New York’s U.S. senators, Charles Schumer and Kirsten Gillibrand, have called on the federal Dept. of Transportation to crack down on railroads that fail to implement adequate safety measures to prevent accidents such as the deadly Amtrak derailment in Washington state Dec. 18.
The National Transportation Safety Board announced in preliminary findings excessive speed was the cause of the wreck, which killed three and sent more than 100 people to the hospital.
Elected officials are claiming this and other disasters could have been prevented by the implementation of positive train control, which governs the speed trains can travel at through certain zones.
PTC will be required on all trains by the end of 2018 as part of a congressional mandate.
“Since NTSB first recommended PTC, more than 300 people have died, thousands have been injured, and millions of dollars in property damages have been incurred,” the senators said. “The PTC deadline is now almost one year away – Dec. 31, 2018. It is imperative that railroads complete implementation before the deadline. They must clearly understand that the consequences of failure will be stringent and prompt.”
Schumer and Gillibrand were joined by 11 other Democratic senators.
The derailment of the Amtrak train in DuPont, Wash. on the Cascade Line was a keen reminder of the deadly train wreck near Philadelphia in which the conductor, a Forest Hills resident, took a curve at near double the speed limit.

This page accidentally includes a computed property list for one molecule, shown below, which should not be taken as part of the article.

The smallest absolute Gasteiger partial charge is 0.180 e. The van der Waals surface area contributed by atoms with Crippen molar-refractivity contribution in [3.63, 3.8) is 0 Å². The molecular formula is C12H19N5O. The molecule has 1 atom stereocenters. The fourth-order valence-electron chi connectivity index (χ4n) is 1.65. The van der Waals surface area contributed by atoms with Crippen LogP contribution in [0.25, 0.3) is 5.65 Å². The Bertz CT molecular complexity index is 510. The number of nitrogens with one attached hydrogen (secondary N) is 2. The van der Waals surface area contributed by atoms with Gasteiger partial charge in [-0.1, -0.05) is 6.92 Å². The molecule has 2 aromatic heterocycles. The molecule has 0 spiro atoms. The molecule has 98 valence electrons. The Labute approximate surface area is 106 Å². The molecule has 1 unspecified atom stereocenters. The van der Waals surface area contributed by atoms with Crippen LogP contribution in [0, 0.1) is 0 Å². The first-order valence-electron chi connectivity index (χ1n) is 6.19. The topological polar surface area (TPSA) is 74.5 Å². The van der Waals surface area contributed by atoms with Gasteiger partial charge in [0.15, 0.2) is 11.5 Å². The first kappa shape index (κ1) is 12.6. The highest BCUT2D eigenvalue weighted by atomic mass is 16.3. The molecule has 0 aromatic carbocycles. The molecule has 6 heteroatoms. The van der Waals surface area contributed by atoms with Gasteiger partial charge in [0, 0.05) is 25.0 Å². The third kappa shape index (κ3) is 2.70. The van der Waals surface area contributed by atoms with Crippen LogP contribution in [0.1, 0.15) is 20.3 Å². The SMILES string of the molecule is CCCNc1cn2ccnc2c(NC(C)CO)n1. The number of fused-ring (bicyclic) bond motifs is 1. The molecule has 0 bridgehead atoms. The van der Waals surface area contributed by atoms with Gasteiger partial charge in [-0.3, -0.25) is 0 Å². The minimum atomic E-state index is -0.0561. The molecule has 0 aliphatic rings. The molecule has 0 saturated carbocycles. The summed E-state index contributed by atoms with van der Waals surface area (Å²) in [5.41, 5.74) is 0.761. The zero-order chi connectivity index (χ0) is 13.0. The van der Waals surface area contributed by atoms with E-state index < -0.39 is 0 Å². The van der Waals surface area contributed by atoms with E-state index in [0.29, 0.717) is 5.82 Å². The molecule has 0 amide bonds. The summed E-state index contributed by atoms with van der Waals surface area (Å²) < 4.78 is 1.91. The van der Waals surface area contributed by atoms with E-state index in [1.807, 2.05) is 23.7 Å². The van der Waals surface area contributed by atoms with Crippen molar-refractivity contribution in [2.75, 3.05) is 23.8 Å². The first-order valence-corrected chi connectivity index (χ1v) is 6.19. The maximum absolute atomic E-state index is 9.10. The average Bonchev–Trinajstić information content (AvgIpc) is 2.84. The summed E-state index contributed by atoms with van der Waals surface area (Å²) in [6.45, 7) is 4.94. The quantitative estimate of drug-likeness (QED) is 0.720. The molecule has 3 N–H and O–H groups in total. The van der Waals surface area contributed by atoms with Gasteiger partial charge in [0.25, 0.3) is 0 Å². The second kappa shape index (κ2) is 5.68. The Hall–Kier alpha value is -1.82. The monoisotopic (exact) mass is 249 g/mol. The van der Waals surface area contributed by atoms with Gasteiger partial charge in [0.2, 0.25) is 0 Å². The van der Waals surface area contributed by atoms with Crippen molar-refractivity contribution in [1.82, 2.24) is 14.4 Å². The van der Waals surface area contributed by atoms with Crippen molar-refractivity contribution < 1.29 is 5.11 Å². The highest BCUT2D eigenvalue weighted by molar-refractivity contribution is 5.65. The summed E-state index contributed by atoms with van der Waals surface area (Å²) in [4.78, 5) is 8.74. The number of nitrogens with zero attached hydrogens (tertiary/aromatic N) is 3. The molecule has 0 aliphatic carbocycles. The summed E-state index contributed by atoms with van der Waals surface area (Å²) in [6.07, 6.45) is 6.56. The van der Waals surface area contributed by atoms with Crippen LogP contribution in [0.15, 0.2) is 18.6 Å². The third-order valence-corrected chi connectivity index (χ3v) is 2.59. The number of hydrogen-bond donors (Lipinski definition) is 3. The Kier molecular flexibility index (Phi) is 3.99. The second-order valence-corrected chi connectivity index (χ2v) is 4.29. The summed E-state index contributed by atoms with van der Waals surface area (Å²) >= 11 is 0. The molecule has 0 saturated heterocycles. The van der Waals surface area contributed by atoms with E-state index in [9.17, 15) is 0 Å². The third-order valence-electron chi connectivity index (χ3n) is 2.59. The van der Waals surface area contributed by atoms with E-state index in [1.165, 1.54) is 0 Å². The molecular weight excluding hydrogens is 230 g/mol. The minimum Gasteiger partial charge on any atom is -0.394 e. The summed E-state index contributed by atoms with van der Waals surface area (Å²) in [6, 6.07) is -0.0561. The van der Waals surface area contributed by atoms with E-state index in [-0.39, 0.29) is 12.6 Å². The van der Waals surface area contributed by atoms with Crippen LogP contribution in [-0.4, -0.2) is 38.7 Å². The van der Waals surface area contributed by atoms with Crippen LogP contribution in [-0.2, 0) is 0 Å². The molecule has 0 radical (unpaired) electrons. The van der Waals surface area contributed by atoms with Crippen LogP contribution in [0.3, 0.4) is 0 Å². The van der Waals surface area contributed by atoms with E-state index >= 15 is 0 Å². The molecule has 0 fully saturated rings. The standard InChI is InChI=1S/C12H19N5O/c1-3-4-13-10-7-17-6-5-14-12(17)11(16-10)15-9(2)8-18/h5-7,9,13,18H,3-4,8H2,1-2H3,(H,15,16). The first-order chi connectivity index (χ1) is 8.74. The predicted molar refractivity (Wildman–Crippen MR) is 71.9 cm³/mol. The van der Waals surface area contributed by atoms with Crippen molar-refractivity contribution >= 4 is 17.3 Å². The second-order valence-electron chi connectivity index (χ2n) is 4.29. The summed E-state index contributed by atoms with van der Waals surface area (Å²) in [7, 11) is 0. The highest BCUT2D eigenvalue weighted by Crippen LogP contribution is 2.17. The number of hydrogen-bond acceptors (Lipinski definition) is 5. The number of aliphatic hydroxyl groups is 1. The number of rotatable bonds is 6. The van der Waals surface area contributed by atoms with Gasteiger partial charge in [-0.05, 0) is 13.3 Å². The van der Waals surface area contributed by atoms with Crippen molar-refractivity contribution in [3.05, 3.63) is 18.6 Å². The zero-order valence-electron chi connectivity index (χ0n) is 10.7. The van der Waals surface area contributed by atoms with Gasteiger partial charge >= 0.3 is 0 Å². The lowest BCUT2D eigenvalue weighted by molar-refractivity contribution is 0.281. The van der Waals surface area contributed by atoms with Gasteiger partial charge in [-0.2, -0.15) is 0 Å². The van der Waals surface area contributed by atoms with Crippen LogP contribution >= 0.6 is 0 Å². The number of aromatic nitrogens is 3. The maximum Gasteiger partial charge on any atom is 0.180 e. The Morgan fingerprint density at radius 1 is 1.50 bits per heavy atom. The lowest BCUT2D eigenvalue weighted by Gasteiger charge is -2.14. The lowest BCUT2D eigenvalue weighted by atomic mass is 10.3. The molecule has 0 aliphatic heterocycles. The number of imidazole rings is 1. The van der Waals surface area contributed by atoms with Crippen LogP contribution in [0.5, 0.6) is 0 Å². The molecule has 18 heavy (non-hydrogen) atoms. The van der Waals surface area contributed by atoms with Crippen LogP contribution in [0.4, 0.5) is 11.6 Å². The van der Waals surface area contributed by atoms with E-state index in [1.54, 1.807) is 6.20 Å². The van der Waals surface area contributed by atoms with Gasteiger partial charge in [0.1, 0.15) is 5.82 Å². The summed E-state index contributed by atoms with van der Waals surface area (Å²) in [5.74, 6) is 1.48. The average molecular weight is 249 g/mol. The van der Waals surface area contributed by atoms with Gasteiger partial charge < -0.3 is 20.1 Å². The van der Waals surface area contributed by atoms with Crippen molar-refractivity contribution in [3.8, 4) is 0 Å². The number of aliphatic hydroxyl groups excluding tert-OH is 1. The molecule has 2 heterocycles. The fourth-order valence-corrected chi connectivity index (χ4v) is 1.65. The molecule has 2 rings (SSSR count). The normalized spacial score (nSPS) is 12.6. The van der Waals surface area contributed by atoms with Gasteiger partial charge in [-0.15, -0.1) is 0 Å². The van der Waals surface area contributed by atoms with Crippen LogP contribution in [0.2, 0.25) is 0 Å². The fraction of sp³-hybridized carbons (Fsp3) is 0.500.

Brandon Bostian, 34, was the engineer of Northeast Regional Train 188 in the May 2015 wreck. Despite a 50-mile-per-hour limit, he was at the controls when the train sped around a curve at 108 mph.
Eight passengers were killed, including two from Queens, and more than 180 others were sent to nearby hospitals, some in critical condition.
In May, the Philadelphia district attorney decided not to press criminal charges against Bostian, claiming that the factors in the incident did not fit the definition of criminal recklessness as described by Pennsylvania state law.
“We cannot conclude that the evidence rises to the high level necessary to charge the engineer, or anyone else, with a criminal offense,” the Philadelphia DA’s office said in a statement. “We have no evidence that the engineer acted with criminal ‘intent’ or criminal ‘knowledge’ within the special meaning of those terms under Pennsylvania law for purposes of criminal charges. Nor do we believe there is sufficient evidence to prove, beyond a reasonable doubt, criminal recklessness, which would be the only other basis for criminal liability.”
Reach reporter Mark Hallum by e-mail at mhall
©2018 Community News Group
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